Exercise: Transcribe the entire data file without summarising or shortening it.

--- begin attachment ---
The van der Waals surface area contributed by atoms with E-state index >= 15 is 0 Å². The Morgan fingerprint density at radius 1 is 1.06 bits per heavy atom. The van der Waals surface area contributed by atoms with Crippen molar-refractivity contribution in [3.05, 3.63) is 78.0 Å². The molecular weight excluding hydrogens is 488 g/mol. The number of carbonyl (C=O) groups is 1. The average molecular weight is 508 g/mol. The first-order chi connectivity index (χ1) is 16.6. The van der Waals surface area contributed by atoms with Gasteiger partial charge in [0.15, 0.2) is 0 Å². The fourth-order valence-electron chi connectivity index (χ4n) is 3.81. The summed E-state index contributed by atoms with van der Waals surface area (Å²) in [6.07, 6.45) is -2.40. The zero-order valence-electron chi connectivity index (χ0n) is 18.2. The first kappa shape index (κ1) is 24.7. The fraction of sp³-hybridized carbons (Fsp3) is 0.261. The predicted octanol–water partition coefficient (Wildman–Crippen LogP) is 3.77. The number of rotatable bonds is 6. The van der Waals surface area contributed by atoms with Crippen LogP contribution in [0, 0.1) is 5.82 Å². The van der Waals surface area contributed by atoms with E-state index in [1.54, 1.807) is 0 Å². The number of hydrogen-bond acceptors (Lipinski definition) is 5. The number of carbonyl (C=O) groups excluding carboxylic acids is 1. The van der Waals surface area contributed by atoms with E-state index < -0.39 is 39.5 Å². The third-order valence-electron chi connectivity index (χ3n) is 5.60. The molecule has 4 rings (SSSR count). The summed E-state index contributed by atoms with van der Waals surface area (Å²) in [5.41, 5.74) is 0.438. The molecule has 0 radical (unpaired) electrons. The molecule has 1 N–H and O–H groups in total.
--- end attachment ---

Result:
The van der Waals surface area contributed by atoms with E-state index >= 15 is 0 Å². The Morgan fingerprint density at radius 1 is 1.06 bits per heavy atom. The van der Waals surface area contributed by atoms with Crippen molar-refractivity contribution in [3.05, 3.63) is 78.0 Å². The molecular weight excluding hydrogens is 488 g/mol. The number of carbonyl (C=O) groups is 1. The average molecular weight is 508 g/mol. The first-order chi connectivity index (χ1) is 16.6. The van der Waals surface area contributed by atoms with Gasteiger partial charge in [0.15, 0.2) is 0 Å². The fourth-order valence-electron chi connectivity index (χ4n) is 3.81. The summed E-state index contributed by atoms with van der Waals surface area (Å²) in [6.07, 6.45) is -2.40. The zero-order valence-electron chi connectivity index (χ0n) is 18.2. The first kappa shape index (κ1) is 24.7. The fraction of sp³-hybridized carbons (Fsp3) is 0.261. The predicted octanol–water partition coefficient (Wildman–Crippen LogP) is 3.77. The number of rotatable bonds is 6. The van der Waals surface area contributed by atoms with Crippen LogP contribution in [0, 0.1) is 5.82 Å². The van der Waals surface area contributed by atoms with E-state index in [1.54, 1.807) is 0 Å². The number of hydrogen-bond acceptors (Lipinski definition) is 5. The number of carbonyl (C=O) groups excluding carboxylic acids is 1. The van der Waals surface area contributed by atoms with E-state index < -0.39 is 39.5 Å². The third-order valence-electron chi connectivity index (χ3n) is 5.60. The molecule has 4 rings (SSSR count). The summed E-state index contributed by atoms with van der Waals surface area (Å²) in [5.41, 5.74) is 0.438. The molecule has 0 radical (unpaired) electrons. The molecule has 1 N–H and O–H groups in total.